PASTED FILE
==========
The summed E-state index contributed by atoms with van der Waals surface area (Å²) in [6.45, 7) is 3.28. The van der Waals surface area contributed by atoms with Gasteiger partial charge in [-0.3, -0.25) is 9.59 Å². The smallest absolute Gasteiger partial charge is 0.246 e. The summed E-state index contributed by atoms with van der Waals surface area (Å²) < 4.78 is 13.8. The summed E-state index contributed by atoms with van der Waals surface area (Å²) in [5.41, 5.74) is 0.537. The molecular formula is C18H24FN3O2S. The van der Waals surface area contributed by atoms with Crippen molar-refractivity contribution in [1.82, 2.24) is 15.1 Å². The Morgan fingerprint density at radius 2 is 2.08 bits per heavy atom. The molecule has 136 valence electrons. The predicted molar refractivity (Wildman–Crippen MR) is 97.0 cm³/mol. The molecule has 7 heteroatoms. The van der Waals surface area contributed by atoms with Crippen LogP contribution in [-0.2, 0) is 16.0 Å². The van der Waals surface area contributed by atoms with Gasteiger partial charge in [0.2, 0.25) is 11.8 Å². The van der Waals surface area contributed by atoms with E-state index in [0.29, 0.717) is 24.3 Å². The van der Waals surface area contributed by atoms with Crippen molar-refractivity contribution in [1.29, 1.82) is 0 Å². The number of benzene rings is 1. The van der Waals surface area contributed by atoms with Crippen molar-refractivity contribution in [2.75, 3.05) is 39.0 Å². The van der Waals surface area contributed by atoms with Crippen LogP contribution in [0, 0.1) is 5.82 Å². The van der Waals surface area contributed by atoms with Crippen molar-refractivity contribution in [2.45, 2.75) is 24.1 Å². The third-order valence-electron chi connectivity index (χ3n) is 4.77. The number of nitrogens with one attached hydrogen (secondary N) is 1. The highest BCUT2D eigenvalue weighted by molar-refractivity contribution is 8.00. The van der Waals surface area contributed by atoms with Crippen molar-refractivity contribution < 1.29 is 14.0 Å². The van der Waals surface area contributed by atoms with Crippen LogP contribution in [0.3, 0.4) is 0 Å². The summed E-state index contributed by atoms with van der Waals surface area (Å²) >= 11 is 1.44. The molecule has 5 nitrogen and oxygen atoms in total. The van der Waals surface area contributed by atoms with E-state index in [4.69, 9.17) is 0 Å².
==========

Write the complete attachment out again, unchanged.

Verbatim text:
The summed E-state index contributed by atoms with van der Waals surface area (Å²) in [6.45, 7) is 3.28. The van der Waals surface area contributed by atoms with Gasteiger partial charge in [-0.3, -0.25) is 9.59 Å². The smallest absolute Gasteiger partial charge is 0.246 e. The summed E-state index contributed by atoms with van der Waals surface area (Å²) < 4.78 is 13.8. The summed E-state index contributed by atoms with van der Waals surface area (Å²) in [5.41, 5.74) is 0.537. The molecular formula is C18H24FN3O2S. The van der Waals surface area contributed by atoms with Crippen molar-refractivity contribution in [1.82, 2.24) is 15.1 Å². The Morgan fingerprint density at radius 2 is 2.08 bits per heavy atom. The molecule has 136 valence electrons. The predicted molar refractivity (Wildman–Crippen MR) is 97.0 cm³/mol. The molecule has 7 heteroatoms. The van der Waals surface area contributed by atoms with Crippen LogP contribution in [-0.2, 0) is 16.0 Å². The van der Waals surface area contributed by atoms with Gasteiger partial charge in [0.2, 0.25) is 11.8 Å². The van der Waals surface area contributed by atoms with E-state index in [0.29, 0.717) is 24.3 Å². The van der Waals surface area contributed by atoms with Crippen molar-refractivity contribution in [1.29, 1.82) is 0 Å². The number of benzene rings is 1. The van der Waals surface area contributed by atoms with Crippen molar-refractivity contribution in [2.75, 3.05) is 39.0 Å². The van der Waals surface area contributed by atoms with Crippen LogP contribution in [0, 0.1) is 5.82 Å². The van der Waals surface area contributed by atoms with Crippen molar-refractivity contribution in [2.45, 2.75) is 24.1 Å². The third-order valence-electron chi connectivity index (χ3n) is 4.77. The number of nitrogens with one attached hydrogen (secondary N) is 1. The highest BCUT2D eigenvalue weighted by molar-refractivity contribution is 8.00. The van der Waals surface area contributed by atoms with Crippen molar-refractivity contribution < 1.29 is 14.0 Å². The van der Waals surface area contributed by atoms with Crippen LogP contribution in [0.3, 0.4) is 0 Å². The summed E-state index contributed by atoms with van der Waals surface area (Å²) >= 11 is 1.44. The molecule has 5 nitrogen and oxygen atoms in total. The van der Waals surface area contributed by atoms with E-state index in [4.69, 9.17) is 0 Å².